Peter Erlinder reportedly attempted suicide in Rwandan jail cell
The New York Times is reporting that William Mitchell College law professor Peter Erlinder attempted suicide in his Rwandan jail cell, where he is being held for allegedly denying that country's genocide.
Peter Erlinder is accused of denying the Rwandan genocide
Police said they found Erlinder on Wednesday when they went to check on him ahead of another round of interrogation, and said he had tried to overdose on prescription pills. He's recovering at a hospital.
"When we asked him why, he said he wanted to commit suicide," Rwandan police spokesman Eric Kayiranga told the Times. "He knows the charges against him, he knows the weight of the sentence."
Sarah Erlinder, Peter's daughter, told Minnesota Public Radio it's highly unlikely that he attempted suicide, and far more likely that the episode was "an attempt on his life or laying the groundwork to kill him and claim that it was suicide."
Erlinder was arrested on Friday after entering the country to defend Victoire Ingabire, who is accused of having ties to a UN-listed terrorist group that advocates the resumption of the Rwandan genocide that was brought to an end in 1994.
"Mr. Erlinder's unapologetic violation of these laws is self-evident. He has continually engaged in conspiracy theories and denial surrounding the circumstances of the genocide," Rwanda's public prosecutor said, after the arrest.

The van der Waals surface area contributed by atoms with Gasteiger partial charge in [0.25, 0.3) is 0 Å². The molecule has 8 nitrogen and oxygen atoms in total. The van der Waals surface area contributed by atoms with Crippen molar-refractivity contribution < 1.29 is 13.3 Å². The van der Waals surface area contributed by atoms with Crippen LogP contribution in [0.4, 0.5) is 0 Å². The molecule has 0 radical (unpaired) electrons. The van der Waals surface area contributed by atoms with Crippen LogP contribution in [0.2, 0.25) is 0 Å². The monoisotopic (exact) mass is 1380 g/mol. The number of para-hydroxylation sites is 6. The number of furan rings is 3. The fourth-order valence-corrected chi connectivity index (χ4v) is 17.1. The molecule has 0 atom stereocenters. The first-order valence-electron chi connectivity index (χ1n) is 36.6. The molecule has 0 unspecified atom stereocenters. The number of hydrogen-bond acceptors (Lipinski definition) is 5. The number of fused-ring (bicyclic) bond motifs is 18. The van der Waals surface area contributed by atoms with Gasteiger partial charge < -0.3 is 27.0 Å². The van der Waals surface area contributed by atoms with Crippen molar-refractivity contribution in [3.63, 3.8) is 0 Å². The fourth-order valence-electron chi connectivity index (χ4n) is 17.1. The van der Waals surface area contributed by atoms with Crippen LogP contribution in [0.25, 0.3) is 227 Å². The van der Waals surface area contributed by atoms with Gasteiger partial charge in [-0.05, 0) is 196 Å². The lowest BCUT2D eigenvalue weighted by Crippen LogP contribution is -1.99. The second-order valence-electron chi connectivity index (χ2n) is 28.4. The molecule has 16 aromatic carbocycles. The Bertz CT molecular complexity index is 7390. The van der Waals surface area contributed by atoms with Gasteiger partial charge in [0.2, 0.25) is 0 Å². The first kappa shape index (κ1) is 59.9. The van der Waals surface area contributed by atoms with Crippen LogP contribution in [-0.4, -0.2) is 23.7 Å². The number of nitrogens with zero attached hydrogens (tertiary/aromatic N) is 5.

But the case isn't that simple.
Roughly 800,000 people were killed in the genocide, mostly minority Tutsis and moderate Hutus at the hands of government-backed Hutu death squads. Erlinder, who in 2003 defended one of the men eventually convicted of orchestrating the genocide, has challenged that narrative.
As William Mitchell professor emeritus Kenneth Kirwin, who has known Erlinder for decades, told the Star Tribune, Erlinder doesn't deny the genocide:
"I think he is more concerned with who was more at fault, or more responsible."
But in Rwanda, rewriting the official history is against the law. And if Erlinder is convicted of what Rwandan's call "genocide ideology," he could spend 20 years in prison.
Erlinder had been hospitalized before, after his first interrogation a few days ago.